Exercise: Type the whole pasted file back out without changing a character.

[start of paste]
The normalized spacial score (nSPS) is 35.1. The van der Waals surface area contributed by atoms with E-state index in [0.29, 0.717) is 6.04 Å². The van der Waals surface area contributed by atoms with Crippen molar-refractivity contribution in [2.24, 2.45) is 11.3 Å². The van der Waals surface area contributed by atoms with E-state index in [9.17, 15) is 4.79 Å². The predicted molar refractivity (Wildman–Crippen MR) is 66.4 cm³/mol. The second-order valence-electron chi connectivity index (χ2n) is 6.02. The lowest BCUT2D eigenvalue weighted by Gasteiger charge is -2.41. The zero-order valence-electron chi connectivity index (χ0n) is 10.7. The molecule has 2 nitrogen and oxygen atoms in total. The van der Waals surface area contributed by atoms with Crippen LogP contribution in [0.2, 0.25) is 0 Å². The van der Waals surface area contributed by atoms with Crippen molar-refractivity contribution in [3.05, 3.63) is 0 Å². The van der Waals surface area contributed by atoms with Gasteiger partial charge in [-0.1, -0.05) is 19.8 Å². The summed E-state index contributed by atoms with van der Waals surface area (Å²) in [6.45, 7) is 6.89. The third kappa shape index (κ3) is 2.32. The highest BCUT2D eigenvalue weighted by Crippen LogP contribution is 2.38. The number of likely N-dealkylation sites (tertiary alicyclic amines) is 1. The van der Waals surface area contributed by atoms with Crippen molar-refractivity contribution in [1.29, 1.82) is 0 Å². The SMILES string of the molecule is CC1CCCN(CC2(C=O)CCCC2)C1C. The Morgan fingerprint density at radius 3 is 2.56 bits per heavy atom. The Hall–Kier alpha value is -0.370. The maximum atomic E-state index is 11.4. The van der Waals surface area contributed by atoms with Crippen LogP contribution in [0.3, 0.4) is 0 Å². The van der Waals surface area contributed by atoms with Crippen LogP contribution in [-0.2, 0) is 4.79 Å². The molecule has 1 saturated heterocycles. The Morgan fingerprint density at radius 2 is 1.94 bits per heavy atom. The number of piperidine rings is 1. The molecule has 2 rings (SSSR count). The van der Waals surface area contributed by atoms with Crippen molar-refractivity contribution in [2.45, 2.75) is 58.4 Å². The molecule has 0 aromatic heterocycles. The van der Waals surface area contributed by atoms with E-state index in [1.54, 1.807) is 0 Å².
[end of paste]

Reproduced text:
The normalized spacial score (nSPS) is 35.1. The van der Waals surface area contributed by atoms with E-state index in [0.29, 0.717) is 6.04 Å². The van der Waals surface area contributed by atoms with Crippen molar-refractivity contribution in [2.24, 2.45) is 11.3 Å². The van der Waals surface area contributed by atoms with E-state index in [9.17, 15) is 4.79 Å². The predicted molar refractivity (Wildman–Crippen MR) is 66.4 cm³/mol. The second-order valence-electron chi connectivity index (χ2n) is 6.02. The lowest BCUT2D eigenvalue weighted by Gasteiger charge is -2.41. The zero-order valence-electron chi connectivity index (χ0n) is 10.7. The molecule has 2 nitrogen and oxygen atoms in total. The van der Waals surface area contributed by atoms with Crippen LogP contribution in [0.2, 0.25) is 0 Å². The van der Waals surface area contributed by atoms with Crippen molar-refractivity contribution in [3.05, 3.63) is 0 Å². The van der Waals surface area contributed by atoms with Gasteiger partial charge in [-0.1, -0.05) is 19.8 Å². The summed E-state index contributed by atoms with van der Waals surface area (Å²) in [6.45, 7) is 6.89. The third kappa shape index (κ3) is 2.32. The highest BCUT2D eigenvalue weighted by Crippen LogP contribution is 2.38. The number of likely N-dealkylation sites (tertiary alicyclic amines) is 1. The van der Waals surface area contributed by atoms with Crippen molar-refractivity contribution in [1.29, 1.82) is 0 Å². The SMILES string of the molecule is CC1CCCN(CC2(C=O)CCCC2)C1C. The Morgan fingerprint density at radius 3 is 2.56 bits per heavy atom. The Hall–Kier alpha value is -0.370. The maximum atomic E-state index is 11.4. The van der Waals surface area contributed by atoms with Crippen LogP contribution in [0.3, 0.4) is 0 Å². The van der Waals surface area contributed by atoms with Crippen LogP contribution in [-0.2, 0) is 4.79 Å². The molecule has 1 saturated heterocycles. The Morgan fingerprint density at radius 2 is 1.94 bits per heavy atom. The number of piperidine rings is 1. The molecule has 2 rings (SSSR count). The van der Waals surface area contributed by atoms with Crippen molar-refractivity contribution in [2.45, 2.75) is 58.4 Å². The molecule has 0 aromatic heterocycles. The van der Waals surface area contributed by atoms with E-state index in [1.54, 1.807) is 0 Å².